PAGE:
In a way, the game, too, is a shell of what it once was. Season one was a slow build and a horrible pull. There was a lot of humanity to it, focusing on its characters above anything else. The sequel has a lot of that pull, but none of that subtlety or ease. So far, it's just a list of tragic events. This is, of course, just the first episode. As we've learned from the first game, it only gets worse from here. Maybe it'll also get better.
A House Divided is more of a standalone Walking Dead episode than the first one was, drawing inspirations from the first game without being too reliant and mimicking, while also looking ahead to what's really in store for Clementine. It harkens back to what made the first game so special: the way seemingly small things have huge reverberations. While the first episode served as a loose prelude, the second episode serves as the real introduction. It's full, fleshed-out, and ultimately everything you would want in a Walking Dead episode.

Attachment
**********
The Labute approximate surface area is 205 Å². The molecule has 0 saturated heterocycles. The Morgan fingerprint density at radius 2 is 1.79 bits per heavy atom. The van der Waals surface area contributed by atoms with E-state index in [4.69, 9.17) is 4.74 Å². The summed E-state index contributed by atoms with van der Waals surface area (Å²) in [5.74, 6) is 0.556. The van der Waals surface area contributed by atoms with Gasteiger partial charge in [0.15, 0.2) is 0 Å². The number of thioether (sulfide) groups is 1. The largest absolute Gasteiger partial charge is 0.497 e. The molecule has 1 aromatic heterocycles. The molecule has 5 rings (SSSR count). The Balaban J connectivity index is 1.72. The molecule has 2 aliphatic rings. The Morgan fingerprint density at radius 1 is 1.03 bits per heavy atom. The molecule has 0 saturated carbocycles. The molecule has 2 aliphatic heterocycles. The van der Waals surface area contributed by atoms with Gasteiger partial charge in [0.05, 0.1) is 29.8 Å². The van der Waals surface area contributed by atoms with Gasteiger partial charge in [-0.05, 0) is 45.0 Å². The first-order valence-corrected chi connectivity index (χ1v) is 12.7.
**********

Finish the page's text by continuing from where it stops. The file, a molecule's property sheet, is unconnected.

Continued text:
It's easy to forget that, as with Clementine, there is still more to come. Episode 5 is on the horizon. We just had to sit through something else to get there.
In this series we look at Clementine, see a child, and then experience where she ends up, getting to feel the disconnect between what it means to be a kid and how to be an adult. You can make the argument that being an adult requires making the hard decisions, and that's what The Walking Dead series comes down to.
The latest from Dejobaan therefore seems like a stepping stone, a strong premise and peaceful beginning with little longevity and little to do outside the foundation of the game. You have to wonder if there will be more to write in the future.